Each week, The Spokesman-Review examines one question from the Naturalization Test immigrants must pass to become United States citizens.
Today’s question: Why do U.S. representatives serve shorter terms than U.S. senators?
When the Constitution created the House of Representatives and the Senate, the founders had a vision.
The House would be larger, more diverse and more representative of the people. The Senate would be a smaller body where meaningful debate could take place.
To help the U.S. House more closely follow public opinion, representatives in the House serve shorter, two-year terms than the Senate’s longer, six-year terms.
A changing public opinion means that the membership of the U.S. House of Representatives changes often, and that most midterm elections end with the party in power losing a significant number of seats.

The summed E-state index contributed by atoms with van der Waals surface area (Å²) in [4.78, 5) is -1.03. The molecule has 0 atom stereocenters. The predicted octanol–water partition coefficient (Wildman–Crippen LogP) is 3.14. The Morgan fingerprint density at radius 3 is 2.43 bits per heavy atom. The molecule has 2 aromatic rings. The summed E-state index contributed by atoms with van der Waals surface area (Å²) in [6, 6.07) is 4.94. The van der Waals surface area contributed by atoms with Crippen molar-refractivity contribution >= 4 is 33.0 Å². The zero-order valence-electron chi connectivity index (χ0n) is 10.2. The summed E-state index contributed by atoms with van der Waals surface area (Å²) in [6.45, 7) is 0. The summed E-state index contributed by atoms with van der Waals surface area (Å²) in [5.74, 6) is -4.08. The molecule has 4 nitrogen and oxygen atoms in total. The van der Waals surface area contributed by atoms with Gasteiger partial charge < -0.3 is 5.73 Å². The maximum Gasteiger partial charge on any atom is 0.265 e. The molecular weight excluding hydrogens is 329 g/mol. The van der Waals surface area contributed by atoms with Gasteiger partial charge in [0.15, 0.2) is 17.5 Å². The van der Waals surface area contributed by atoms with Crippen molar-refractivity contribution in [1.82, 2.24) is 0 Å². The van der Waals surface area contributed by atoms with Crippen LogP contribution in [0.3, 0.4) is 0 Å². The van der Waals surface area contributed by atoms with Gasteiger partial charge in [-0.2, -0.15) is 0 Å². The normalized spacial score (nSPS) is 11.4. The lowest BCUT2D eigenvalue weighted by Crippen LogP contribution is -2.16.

This year, however, things could look a little different. As of Saturday evening, Democrats retained control of the Senate after days of uncertainty, while control of the House was still up in the air as the outcomes in a number of key races across the country were still being decided.
“By any historical standard, this is a huge victory for Democrats,” said Cornell Clayton, director of the Thomas S. Foley Institute for Public Policy and Public Service at Washington State University.
As of Saturday, the number of seats Democrats will lose remained unclear, but Clayton said it likely will be much lower than the average.